Despite the clear message from Egorova that more evidence would be required to support assurances given by the RF, DJ Goozée found Russia's evidence ultimately unsatisfactory. Applying Ananyev in relation to pre-trial detention, he found that the assurances provided were contradictory in relation to her detention at SIZO-6. In relation to her personal space the assurances were not precise enough so as to enable the judge to make his own assessment as to the space to be afforded to Ms Kalashnikova. The black and white photographs, he stressed, did not particularly assist. In relation to post-conviction detention at IK-3, he was not convinced as to whether Ms Kalashnikova would have the requisite 3m2 [at 125]
The judge express particular concern about the assurances relating to prison transport and whether the vehicles specified in the assurances address the violations found in the pilot judgment, Tomov and the exact quality of new vehicles promised post-Tomov. The Action Plan indicated that the new vehicles are not event currently in operation [at 126].
This judgment gives serious reinforcement to the existing authorities, finding the situation to have worsened, not least on account of COVID-19 but given the wider deterioration of human rights standards in Russia. The RF gave confusing evidence as to where the RP would be held in pre-trial detention; the pandemic has forced the SIZO-6 to operate under temporary special conditions, receiving detainees only after they have a negative test after 14 days quarantine in SIZO-7 [at 95].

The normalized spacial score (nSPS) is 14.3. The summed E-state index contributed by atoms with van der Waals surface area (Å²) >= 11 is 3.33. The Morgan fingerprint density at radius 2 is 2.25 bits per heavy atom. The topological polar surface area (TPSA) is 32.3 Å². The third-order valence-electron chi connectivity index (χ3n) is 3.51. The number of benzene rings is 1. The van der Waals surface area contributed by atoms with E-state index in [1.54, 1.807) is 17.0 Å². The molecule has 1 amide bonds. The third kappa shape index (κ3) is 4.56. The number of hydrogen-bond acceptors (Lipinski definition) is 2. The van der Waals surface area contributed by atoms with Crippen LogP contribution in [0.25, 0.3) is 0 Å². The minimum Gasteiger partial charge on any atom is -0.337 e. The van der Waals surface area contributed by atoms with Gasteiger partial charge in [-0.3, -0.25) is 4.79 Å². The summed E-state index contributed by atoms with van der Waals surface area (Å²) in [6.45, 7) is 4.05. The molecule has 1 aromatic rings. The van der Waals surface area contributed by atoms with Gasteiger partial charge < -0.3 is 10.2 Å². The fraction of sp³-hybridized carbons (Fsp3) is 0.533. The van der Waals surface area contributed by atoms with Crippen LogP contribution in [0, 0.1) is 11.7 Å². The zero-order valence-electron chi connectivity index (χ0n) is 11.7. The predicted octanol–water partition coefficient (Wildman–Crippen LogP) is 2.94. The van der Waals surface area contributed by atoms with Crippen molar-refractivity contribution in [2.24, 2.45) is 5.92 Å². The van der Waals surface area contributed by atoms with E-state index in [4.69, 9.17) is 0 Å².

Professor Pallot, who gave evidence in support of the RP, explained that the conditions within SIZO-6 are likely to have deteriorated due to the impact of COVID-19 but also because of a fire reported at SIZO-6 on 27th July 2020 which was not mentioned or addressed by the RF. COVID-19 has led to serious overcrowding within SIZO-6. Albeit the levels of overcrowding are not known, she said in evidence in chief “we have no idea of what the level of overcrowding is, but the NGOs report that the conditions are not good” [at 107].
This assessment was accompanied by the judge's more general finding that against the backdrop of the criticism of the medical facilities in prisons, the RF provided insufficient detail in terms of the exact medical facilities which would be provided to the RP [at 129].
For these reasons, set out at paragraphs 124 – 129, the judge found that the RP's extradition would not be compatible with her Article 3 rights in relation to the prohibition against inhuman, degrading treatment and torture.
The judgment marks the next step in our judiciary’s response to Russian abuses; it is fair to say that for the time being, there will continue to be no extradition to Russia. This does not mean that Russia will stop making requests. Unfortunately, defeating one extradition request does not mean that future requests will be automatically rejected and a UK refusal is not enough to enable safe international travel. For these reasons, anyone who thinks they may be subjected to a Russian extradition request should consider making a confidential asylum claim as a parallel defence where possible to do so.